To the higher education policymakers,

  • The Nigerian government should place a high premium on education by meeting up to the recommended 26% educational spending designated by UNESCO to help revitalize the higher education
  • A well-equipped environment should be made for the staff through improved conditions of service, provision of basic infrastructures, research centers, virtual libraries, information communication technologies, and internet connectivity.
  • Higher institutions in Nigeria should set up internal quality assurance and monitoring of lectures to improve delivery quality.
  • Lecturers and non-lecturers should be motivated to be more dedicated, devoted, committed, and efficient in their
  • Higher institutions in Nigeria should employ more lecturers to match the students’ numbers.

FIELD SCARCITY IN THE NIGERIA LABOR MARKET

In Nigeria, employment is slowly shifting away from the following fields as they are falling in its importance:

  1. The Manufacturing industry lacks high-skilled laborers, innovation, and the platform to prosper
  2. Agricultural industry: Farmers have little access to credit and capital, agricultural inputs, and weak technical knowledge to leverage new technologies and farm practices to increase efficiency. Also, there is recently a lack of good roads and insecurity issues plaguing farmers on their farmlands.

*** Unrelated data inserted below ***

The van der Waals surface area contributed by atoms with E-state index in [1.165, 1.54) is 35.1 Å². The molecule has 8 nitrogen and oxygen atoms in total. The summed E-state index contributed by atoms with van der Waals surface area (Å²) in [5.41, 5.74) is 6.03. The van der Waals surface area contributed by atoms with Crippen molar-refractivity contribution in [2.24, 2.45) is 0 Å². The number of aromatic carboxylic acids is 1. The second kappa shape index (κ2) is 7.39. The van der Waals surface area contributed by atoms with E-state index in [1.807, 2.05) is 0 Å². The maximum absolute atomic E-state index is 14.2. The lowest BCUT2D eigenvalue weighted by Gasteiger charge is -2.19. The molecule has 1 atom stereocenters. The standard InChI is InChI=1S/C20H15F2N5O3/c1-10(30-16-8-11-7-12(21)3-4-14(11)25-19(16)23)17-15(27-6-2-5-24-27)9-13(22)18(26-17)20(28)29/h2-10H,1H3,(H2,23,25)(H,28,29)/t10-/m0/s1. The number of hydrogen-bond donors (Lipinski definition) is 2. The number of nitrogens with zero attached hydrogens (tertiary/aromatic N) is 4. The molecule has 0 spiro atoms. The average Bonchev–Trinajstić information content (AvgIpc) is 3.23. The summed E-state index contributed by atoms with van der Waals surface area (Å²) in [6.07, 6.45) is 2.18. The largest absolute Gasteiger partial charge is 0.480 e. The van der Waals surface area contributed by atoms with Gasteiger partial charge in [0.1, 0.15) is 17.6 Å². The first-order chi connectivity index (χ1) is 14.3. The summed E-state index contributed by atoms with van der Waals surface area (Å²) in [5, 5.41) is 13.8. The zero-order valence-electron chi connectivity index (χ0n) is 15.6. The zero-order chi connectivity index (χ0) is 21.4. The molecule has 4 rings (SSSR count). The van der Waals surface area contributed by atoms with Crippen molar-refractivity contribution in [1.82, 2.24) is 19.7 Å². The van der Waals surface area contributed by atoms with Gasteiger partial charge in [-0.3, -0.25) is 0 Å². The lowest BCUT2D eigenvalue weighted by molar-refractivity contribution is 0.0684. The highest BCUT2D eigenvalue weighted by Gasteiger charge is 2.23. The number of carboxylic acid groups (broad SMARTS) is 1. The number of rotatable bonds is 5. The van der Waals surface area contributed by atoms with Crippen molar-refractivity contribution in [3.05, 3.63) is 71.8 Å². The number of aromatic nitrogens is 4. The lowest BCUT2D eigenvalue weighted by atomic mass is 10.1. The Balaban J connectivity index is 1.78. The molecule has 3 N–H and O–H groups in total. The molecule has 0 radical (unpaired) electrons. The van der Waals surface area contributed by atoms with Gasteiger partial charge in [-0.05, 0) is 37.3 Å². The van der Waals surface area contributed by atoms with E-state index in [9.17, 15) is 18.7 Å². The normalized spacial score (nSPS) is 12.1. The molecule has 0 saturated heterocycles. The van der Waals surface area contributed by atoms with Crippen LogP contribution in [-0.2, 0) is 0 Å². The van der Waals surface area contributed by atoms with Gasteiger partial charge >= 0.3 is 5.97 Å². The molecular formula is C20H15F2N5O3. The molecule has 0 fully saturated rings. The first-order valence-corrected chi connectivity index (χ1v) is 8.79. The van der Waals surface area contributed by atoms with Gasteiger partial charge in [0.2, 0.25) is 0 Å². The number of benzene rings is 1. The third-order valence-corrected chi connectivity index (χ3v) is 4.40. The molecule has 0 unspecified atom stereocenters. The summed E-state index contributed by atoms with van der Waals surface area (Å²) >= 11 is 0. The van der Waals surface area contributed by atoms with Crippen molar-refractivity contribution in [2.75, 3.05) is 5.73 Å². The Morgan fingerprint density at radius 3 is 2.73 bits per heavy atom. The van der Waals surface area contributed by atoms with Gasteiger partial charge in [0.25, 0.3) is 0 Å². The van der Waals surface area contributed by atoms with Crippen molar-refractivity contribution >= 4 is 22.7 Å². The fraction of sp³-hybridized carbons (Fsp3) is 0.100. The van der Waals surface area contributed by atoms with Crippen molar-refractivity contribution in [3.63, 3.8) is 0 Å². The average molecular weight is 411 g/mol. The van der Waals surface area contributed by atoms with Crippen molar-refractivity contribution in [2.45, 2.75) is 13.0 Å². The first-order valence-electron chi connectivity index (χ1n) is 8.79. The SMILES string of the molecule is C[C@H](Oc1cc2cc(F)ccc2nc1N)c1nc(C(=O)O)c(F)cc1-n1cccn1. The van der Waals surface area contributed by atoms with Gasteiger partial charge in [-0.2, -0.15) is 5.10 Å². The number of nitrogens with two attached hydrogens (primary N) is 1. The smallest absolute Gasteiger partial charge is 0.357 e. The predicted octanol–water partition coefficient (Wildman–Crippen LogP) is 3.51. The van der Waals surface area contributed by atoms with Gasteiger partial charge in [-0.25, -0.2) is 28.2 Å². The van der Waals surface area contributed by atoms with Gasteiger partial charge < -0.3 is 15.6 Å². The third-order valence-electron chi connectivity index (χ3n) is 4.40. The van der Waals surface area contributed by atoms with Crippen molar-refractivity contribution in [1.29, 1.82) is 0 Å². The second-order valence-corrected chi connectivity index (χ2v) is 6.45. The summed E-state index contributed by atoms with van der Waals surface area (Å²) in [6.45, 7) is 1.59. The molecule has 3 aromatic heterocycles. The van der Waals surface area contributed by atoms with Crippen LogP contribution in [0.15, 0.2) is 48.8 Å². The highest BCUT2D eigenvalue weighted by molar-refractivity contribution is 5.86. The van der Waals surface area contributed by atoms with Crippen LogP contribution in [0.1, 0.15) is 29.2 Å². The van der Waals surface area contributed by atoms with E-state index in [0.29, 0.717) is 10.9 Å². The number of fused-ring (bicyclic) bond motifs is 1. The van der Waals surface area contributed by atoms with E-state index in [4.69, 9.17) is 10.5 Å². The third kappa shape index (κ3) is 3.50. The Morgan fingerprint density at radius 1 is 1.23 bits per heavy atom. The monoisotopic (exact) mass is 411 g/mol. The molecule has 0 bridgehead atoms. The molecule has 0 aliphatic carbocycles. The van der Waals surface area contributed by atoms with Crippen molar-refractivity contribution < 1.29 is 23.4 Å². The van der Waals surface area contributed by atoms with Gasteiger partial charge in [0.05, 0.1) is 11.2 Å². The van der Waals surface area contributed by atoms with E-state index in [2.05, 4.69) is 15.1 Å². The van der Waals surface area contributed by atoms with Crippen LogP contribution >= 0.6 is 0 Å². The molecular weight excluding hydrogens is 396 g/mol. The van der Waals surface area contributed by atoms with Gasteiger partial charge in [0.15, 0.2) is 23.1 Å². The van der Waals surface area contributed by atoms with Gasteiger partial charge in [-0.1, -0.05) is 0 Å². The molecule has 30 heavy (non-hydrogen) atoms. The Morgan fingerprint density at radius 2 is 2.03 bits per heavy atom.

3. Medicine & Surgery (Doctors): The Nigerian doctors are migrating to foreign countries where they are more valued, and their welfare is adequately taken into consideration and reimbursed

SWOT ANALYSIS OF NIGERIA’S JOB MARKET

STRENGTHS
  1. Nigeria has potentials for growth and durability, enriched with oil and gas resources, which generated over 90% of the foreign exchange earnings for the economy (The Business Trade and Investment Guide, 2009).
  2. Nigeria can diversify and help earn foreign exchange in the field of exports. The country obtained membership of the African Growth and Opportunity Act of the USA. This strength on the global platform will automatically give a boost to all other businesses in
  3. A friendly environment for agriculture and the generous hydrocarbon endowments have enabled Nigeria to sustain robust growth, develop a strong balance of payments and external position and keep the public debt low.
WEAKNESSES

Some of the factors responsible for hindering the competitiveness locally and globally are:

  1. Lack of power supply and financial resources hinder the country’s productivity and competitiveness. These factors have forced manufacturers and entrepreneurs to either close their businesses, relocate, or have insufficient capital or fund to start a business or to keep it
  2. To globalize their businesses, companies must ensure to incorporate new advanced technology. The country relies on the production and exportation of oil and gas, causing a fall in earnings due to the economic boom-and-bust situation over the years. The Nigerian government needs to diversify its economy and export